- “Individuals with respiratory disabilities such as asthma, chronic obstructive pulmonary disease (COPD), or cystic fibrosis may not be able to wear a face mask because of difficulty in or impaired breathing. People with respiratory disabilities should consult their own medical professional for advice about using face masks. The CDC also states that anyone who has trouble breathing should not wear a face mask.
- People with post-traumatic stress disorder (PTSD), severe anxiety, or claustrophobia (an abnormal fear of being in enclosed or narrow places). may feel afraid or terrified when wearing a face mask. These individuals may not be able to stay calm or function when wearing a face mask.
- Some people with autism are sensitive to touch and texture.  Covering the nose and mouth with fabric can cause sensory overload, feelings of panic, and extreme anxiety.
- A person who has cerebral palsy may have difficulty moving the small muscles in the hands, wrists, or fingers. Due to her limited mobility, she may not be able to tie the strings or put the elastic loops of a face mask over the ears. This means that the individual may not be able to put on or remove a face mask without assistance.”
But, all of these conditions require reasonable accommodations (some examples are listed here). Allowing someone to enter a store without a mask is not a reasonable accommodation during a global pandemic. The people using these cards clearly don’t care about the ADA, but are looking for any excuse to not wear a mask. It makes it seem like the ADA is for getting out of something you don’t want to do, which totally waters down and disrespects the law’s purpose.
The best example I can give of this is the fake service dog issue. You’ve all seen that “service dog” with a vest and ID card barking, running in circles around their handler’s legs, riding in the cart, etc. All of which the ADA states are reason to ask the handler and dog to leave the establishment.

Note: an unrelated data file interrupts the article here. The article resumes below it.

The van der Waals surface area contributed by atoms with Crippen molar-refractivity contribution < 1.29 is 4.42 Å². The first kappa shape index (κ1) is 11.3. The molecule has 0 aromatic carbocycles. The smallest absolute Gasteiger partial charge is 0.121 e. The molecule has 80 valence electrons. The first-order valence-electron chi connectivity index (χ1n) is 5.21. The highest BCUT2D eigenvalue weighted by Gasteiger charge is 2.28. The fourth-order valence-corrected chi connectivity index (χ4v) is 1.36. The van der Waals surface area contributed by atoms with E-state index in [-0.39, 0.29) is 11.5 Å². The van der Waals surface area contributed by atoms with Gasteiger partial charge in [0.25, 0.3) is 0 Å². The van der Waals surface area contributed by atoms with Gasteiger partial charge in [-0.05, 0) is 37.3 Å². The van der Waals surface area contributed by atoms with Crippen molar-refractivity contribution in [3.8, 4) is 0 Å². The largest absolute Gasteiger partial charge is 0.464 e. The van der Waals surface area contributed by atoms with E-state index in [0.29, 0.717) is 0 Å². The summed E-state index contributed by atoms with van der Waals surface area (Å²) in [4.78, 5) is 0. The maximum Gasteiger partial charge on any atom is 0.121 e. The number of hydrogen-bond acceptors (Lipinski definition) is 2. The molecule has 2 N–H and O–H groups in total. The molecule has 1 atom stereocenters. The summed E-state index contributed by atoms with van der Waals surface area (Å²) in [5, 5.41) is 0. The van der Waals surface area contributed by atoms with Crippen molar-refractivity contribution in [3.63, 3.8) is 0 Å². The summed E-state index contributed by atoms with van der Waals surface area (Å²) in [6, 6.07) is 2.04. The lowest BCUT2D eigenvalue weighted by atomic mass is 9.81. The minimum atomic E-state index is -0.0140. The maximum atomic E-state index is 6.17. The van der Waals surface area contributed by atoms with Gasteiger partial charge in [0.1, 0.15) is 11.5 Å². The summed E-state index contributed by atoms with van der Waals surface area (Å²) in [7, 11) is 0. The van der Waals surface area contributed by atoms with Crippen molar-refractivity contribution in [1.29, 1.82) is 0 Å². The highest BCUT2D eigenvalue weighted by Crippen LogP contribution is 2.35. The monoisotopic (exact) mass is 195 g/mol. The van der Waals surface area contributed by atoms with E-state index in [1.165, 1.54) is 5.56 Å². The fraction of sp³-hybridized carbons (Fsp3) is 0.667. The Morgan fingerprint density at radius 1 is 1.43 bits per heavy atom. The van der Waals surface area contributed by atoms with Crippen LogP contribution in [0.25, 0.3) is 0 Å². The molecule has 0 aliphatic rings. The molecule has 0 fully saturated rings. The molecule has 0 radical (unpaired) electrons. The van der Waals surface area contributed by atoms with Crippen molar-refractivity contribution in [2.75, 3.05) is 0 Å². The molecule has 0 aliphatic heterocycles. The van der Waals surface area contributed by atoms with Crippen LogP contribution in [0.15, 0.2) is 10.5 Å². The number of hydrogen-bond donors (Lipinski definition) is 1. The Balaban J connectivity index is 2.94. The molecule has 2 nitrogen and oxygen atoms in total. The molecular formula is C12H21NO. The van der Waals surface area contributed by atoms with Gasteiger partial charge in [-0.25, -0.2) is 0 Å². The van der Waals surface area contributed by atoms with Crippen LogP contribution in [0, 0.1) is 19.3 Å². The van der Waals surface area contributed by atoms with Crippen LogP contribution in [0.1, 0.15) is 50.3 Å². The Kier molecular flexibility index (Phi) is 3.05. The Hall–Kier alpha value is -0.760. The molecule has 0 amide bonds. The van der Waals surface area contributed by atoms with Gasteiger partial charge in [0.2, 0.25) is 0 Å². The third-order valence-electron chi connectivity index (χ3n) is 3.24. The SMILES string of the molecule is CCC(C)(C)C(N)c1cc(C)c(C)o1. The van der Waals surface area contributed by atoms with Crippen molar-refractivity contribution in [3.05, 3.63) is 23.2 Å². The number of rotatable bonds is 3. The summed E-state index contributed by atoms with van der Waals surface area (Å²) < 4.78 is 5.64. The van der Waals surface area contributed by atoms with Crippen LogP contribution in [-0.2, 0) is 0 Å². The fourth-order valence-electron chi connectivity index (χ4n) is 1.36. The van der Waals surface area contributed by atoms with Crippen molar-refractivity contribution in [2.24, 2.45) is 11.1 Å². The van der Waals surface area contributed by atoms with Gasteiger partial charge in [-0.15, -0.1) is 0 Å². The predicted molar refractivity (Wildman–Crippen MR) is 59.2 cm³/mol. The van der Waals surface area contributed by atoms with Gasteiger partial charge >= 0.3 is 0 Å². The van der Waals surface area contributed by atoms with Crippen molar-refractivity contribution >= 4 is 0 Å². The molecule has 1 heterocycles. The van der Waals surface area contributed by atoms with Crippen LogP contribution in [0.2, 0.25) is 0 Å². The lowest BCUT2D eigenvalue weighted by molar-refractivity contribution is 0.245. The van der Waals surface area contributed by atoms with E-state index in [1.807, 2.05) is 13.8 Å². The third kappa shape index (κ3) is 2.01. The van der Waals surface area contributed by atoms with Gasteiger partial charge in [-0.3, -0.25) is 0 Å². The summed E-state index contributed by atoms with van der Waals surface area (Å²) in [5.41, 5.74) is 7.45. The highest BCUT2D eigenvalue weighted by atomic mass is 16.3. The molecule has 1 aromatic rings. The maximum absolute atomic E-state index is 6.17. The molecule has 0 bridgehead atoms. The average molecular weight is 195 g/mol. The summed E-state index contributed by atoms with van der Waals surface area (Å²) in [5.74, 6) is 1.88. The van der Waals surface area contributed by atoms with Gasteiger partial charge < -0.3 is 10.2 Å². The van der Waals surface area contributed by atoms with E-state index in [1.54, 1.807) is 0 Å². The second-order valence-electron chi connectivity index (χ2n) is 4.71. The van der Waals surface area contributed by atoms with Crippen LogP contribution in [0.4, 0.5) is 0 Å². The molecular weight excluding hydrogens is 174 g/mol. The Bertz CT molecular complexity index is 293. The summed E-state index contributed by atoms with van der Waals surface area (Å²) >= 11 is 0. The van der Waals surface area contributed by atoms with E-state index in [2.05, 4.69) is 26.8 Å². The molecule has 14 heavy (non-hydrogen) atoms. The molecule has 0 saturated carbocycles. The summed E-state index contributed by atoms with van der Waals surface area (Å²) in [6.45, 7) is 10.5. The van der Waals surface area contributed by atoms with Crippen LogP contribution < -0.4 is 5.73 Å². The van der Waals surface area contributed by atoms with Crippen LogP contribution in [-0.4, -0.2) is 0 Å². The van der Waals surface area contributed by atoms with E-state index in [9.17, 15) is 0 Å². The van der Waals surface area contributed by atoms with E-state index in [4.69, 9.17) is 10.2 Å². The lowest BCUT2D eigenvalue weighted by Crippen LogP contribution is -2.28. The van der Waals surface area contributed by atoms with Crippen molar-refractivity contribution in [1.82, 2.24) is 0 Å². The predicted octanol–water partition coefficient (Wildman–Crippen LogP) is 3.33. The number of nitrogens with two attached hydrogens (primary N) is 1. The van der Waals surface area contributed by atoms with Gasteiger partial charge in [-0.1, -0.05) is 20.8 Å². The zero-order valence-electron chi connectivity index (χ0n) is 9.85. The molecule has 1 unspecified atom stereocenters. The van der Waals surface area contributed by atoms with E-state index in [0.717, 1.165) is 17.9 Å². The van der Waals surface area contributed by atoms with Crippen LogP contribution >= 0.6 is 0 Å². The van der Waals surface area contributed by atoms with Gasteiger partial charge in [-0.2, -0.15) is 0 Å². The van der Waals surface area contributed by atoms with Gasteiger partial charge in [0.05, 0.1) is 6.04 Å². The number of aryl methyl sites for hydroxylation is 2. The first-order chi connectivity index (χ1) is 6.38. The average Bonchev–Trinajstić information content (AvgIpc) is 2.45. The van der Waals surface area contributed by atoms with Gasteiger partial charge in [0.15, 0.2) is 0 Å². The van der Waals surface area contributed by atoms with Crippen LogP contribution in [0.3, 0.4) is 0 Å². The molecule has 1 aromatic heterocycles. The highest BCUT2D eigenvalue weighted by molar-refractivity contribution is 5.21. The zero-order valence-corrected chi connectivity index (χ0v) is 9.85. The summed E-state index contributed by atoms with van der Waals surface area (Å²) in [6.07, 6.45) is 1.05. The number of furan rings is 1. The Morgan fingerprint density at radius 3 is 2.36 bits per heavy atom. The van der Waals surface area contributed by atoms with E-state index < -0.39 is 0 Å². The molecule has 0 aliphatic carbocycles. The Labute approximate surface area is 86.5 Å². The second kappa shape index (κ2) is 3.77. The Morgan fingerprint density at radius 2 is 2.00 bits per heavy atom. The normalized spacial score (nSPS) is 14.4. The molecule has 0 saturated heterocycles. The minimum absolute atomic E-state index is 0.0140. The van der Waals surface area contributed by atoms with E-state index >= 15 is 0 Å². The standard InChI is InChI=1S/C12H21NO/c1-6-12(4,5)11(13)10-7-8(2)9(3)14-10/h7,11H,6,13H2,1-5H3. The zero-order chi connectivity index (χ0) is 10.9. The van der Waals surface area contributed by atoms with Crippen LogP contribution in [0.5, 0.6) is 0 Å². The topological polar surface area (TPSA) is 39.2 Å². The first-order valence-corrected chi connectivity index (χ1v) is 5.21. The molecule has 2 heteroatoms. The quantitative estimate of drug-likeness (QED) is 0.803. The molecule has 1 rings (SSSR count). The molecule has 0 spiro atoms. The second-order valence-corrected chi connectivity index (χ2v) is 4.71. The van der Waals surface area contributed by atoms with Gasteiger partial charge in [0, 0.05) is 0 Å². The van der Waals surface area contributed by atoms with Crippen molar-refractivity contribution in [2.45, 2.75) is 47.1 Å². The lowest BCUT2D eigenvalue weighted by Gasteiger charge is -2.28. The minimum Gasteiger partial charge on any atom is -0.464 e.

I am a service dog handler to the best boy. I have been kicked out of stores and denied access to restaurants because the business owners automatically assume my dog is fake, when in fact, he is highly trained to perform multiple tasks for me. I’ve been asked to show ID for him, which I legally do not have to do, and will not do, because I am not required to have any kind of certification for him, per the ADA.
This is one common way people abuse the ADA, which can lead to the perception that service dogs aren’t actually necessary.
If you are not disabled and do not have a medical condition that hinders you from wearing a mask, the ADA does not apply to you.
Not wanting to wear a mask is not a disability or medical condition, and therefore the ADA does not apply to you.
Stop abusing the laws and resources the disability community has been given and granted with. Stop trying to get out of things you do not want to do, and hurting other individuals in the process. Stop abusing the system that was never put in place for you to begin with.
- Stop Using the ADA and HIPAA to Get Out of Wearing Masks
- What to Do If You Can’t Wear a Face Mask
- The Rage of Watching Everyone I Know End Quarantine as Someone With Chronic Illness
Follow this journey on Understanding Chaos.